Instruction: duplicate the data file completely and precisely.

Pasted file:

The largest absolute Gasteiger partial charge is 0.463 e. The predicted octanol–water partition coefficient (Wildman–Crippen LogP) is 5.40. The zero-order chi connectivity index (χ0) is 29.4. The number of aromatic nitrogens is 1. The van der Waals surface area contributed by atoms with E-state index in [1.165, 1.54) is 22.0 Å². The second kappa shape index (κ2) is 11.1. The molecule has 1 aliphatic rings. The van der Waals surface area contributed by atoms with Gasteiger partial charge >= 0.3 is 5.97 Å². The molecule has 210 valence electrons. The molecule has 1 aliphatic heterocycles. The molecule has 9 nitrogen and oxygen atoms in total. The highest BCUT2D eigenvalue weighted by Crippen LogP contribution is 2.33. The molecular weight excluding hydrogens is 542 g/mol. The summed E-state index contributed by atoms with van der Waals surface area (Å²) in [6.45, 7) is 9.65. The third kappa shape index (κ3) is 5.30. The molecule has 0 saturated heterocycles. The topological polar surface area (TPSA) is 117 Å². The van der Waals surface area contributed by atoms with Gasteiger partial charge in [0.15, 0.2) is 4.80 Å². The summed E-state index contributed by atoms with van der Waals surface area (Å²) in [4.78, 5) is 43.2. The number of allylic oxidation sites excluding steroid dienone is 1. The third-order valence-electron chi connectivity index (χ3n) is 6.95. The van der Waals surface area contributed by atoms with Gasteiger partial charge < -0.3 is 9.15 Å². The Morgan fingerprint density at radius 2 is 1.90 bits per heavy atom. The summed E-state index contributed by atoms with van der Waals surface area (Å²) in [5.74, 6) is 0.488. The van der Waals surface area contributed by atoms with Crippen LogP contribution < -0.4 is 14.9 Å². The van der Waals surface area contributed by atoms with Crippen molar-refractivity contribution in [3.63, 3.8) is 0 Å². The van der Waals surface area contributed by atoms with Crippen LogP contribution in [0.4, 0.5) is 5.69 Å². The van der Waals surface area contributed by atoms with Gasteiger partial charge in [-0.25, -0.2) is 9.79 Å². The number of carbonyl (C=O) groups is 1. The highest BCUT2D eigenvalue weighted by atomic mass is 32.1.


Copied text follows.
The largest absolute Gasteiger partial charge is 0.463 e. The predicted octanol–water partition coefficient (Wildman–Crippen LogP) is 5.40. The zero-order chi connectivity index (χ0) is 29.4. The number of aromatic nitrogens is 1. The van der Waals surface area contributed by atoms with E-state index in [1.165, 1.54) is 22.0 Å². The second kappa shape index (κ2) is 11.1. The molecule has 1 aliphatic rings. The van der Waals surface area contributed by atoms with Gasteiger partial charge >= 0.3 is 5.97 Å². The molecule has 210 valence electrons. The molecule has 1 aliphatic heterocycles. The molecule has 9 nitrogen and oxygen atoms in total. The highest BCUT2D eigenvalue weighted by Crippen LogP contribution is 2.33. The molecular weight excluding hydrogens is 542 g/mol. The summed E-state index contributed by atoms with van der Waals surface area (Å²) in [6.45, 7) is 9.65. The third kappa shape index (κ3) is 5.30. The molecule has 0 saturated heterocycles. The topological polar surface area (TPSA) is 117 Å². The van der Waals surface area contributed by atoms with Gasteiger partial charge in [0.15, 0.2) is 4.80 Å². The summed E-state index contributed by atoms with van der Waals surface area (Å²) in [4.78, 5) is 43.2. The number of allylic oxidation sites excluding steroid dienone is 1. The third-order valence-electron chi connectivity index (χ3n) is 6.95. The van der Waals surface area contributed by atoms with Gasteiger partial charge < -0.3 is 9.15 Å². The Morgan fingerprint density at radius 2 is 1.90 bits per heavy atom. The summed E-state index contributed by atoms with van der Waals surface area (Å²) in [5.74, 6) is 0.488. The van der Waals surface area contributed by atoms with Crippen LogP contribution < -0.4 is 14.9 Å². The van der Waals surface area contributed by atoms with Crippen molar-refractivity contribution in [3.63, 3.8) is 0 Å². The van der Waals surface area contributed by atoms with Crippen LogP contribution in [0.4, 0.5) is 5.69 Å². The van der Waals surface area contributed by atoms with Gasteiger partial charge in [-0.25, -0.2) is 9.79 Å². The number of carbonyl (C=O) groups is 1. The highest BCUT2D eigenvalue weighted by atomic mass is 32.1.